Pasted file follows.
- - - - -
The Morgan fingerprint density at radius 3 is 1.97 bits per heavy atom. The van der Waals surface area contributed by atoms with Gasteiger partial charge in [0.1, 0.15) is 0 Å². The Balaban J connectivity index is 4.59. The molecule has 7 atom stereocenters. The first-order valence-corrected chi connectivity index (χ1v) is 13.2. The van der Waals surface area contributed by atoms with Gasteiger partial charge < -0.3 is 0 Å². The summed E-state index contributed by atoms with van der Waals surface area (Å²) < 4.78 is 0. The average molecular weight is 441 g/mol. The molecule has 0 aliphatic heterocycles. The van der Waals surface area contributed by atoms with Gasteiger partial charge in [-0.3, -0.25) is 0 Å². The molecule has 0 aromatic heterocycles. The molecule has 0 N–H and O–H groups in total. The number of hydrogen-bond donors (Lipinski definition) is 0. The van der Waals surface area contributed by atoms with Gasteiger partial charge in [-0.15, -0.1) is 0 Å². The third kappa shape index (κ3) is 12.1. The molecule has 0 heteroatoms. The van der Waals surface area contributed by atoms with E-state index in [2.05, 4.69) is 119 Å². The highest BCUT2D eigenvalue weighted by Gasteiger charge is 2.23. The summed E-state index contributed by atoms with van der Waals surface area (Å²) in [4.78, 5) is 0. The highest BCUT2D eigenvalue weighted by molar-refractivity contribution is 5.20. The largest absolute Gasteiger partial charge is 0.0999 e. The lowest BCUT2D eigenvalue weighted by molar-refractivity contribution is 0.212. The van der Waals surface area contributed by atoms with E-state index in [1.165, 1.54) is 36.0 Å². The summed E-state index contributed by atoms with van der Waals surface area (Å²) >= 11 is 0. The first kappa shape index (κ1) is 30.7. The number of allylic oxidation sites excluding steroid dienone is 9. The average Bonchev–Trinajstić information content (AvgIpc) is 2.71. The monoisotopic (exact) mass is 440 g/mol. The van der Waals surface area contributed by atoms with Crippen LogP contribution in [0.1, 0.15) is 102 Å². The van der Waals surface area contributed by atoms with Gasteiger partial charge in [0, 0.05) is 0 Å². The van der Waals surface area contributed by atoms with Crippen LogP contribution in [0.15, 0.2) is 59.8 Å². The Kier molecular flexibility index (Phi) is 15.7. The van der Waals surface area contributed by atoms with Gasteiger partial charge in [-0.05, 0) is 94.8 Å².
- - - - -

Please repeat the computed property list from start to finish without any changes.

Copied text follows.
The Morgan fingerprint density at radius 3 is 1.97 bits per heavy atom. The van der Waals surface area contributed by atoms with Gasteiger partial charge in [0.1, 0.15) is 0 Å². The Balaban J connectivity index is 4.59. The molecule has 7 atom stereocenters. The first-order valence-corrected chi connectivity index (χ1v) is 13.2. The van der Waals surface area contributed by atoms with Gasteiger partial charge < -0.3 is 0 Å². The summed E-state index contributed by atoms with van der Waals surface area (Å²) < 4.78 is 0. The average molecular weight is 441 g/mol. The molecule has 0 aliphatic heterocycles. The van der Waals surface area contributed by atoms with Gasteiger partial charge in [-0.3, -0.25) is 0 Å². The molecule has 0 aromatic heterocycles. The molecule has 0 N–H and O–H groups in total. The number of hydrogen-bond donors (Lipinski definition) is 0. The van der Waals surface area contributed by atoms with Gasteiger partial charge in [-0.15, -0.1) is 0 Å². The third kappa shape index (κ3) is 12.1. The molecule has 0 heteroatoms. The van der Waals surface area contributed by atoms with E-state index in [2.05, 4.69) is 119 Å². The highest BCUT2D eigenvalue weighted by Gasteiger charge is 2.23. The summed E-state index contributed by atoms with van der Waals surface area (Å²) in [4.78, 5) is 0. The highest BCUT2D eigenvalue weighted by molar-refractivity contribution is 5.20. The largest absolute Gasteiger partial charge is 0.0999 e. The lowest BCUT2D eigenvalue weighted by molar-refractivity contribution is 0.212. The van der Waals surface area contributed by atoms with E-state index in [1.165, 1.54) is 36.0 Å². The summed E-state index contributed by atoms with van der Waals surface area (Å²) >= 11 is 0. The first kappa shape index (κ1) is 30.7. The number of allylic oxidation sites excluding steroid dienone is 9. The average Bonchev–Trinajstić information content (AvgIpc) is 2.71. The monoisotopic (exact) mass is 440 g/mol. The van der Waals surface area contributed by atoms with Crippen LogP contribution in [0.1, 0.15) is 102 Å². The van der Waals surface area contributed by atoms with Gasteiger partial charge in [0, 0.05) is 0 Å². The van der Waals surface area contributed by atoms with Crippen LogP contribution in [0.15, 0.2) is 59.8 Å². The Kier molecular flexibility index (Phi) is 15.7. The van der Waals surface area contributed by atoms with Gasteiger partial charge in [-0.05, 0) is 94.8 Å².